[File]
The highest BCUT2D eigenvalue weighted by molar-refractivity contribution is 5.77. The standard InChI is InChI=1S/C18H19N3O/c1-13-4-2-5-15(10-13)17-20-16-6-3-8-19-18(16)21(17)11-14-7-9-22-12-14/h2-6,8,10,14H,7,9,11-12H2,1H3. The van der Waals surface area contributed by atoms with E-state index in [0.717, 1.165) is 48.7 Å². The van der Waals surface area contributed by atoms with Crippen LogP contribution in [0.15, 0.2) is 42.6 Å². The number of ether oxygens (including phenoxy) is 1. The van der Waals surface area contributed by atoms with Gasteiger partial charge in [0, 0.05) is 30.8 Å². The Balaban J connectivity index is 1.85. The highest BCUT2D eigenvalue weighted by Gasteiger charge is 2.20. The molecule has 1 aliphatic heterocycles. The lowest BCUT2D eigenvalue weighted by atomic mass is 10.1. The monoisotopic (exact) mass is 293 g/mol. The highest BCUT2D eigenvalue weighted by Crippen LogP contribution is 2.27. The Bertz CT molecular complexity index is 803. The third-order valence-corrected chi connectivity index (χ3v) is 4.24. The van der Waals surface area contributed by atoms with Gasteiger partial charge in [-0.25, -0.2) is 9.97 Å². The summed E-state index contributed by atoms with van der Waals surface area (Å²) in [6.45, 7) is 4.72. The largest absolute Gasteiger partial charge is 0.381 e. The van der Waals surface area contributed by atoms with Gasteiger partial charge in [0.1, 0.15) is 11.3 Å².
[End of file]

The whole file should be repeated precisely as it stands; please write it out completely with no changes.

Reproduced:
The highest BCUT2D eigenvalue weighted by molar-refractivity contribution is 5.77. The standard InChI is InChI=1S/C18H19N3O/c1-13-4-2-5-15(10-13)17-20-16-6-3-8-19-18(16)21(17)11-14-7-9-22-12-14/h2-6,8,10,14H,7,9,11-12H2,1H3. The van der Waals surface area contributed by atoms with E-state index in [0.717, 1.165) is 48.7 Å². The van der Waals surface area contributed by atoms with Crippen LogP contribution in [0.15, 0.2) is 42.6 Å². The number of ether oxygens (including phenoxy) is 1. The van der Waals surface area contributed by atoms with Gasteiger partial charge in [0, 0.05) is 30.8 Å². The Balaban J connectivity index is 1.85. The highest BCUT2D eigenvalue weighted by Gasteiger charge is 2.20. The molecule has 1 aliphatic heterocycles. The lowest BCUT2D eigenvalue weighted by atomic mass is 10.1. The monoisotopic (exact) mass is 293 g/mol. The highest BCUT2D eigenvalue weighted by Crippen LogP contribution is 2.27. The Bertz CT molecular complexity index is 803. The third-order valence-corrected chi connectivity index (χ3v) is 4.24. The van der Waals surface area contributed by atoms with Gasteiger partial charge in [-0.25, -0.2) is 9.97 Å². The summed E-state index contributed by atoms with van der Waals surface area (Å²) in [6.45, 7) is 4.72. The largest absolute Gasteiger partial charge is 0.381 e. The van der Waals surface area contributed by atoms with Gasteiger partial charge in [0.1, 0.15) is 11.3 Å².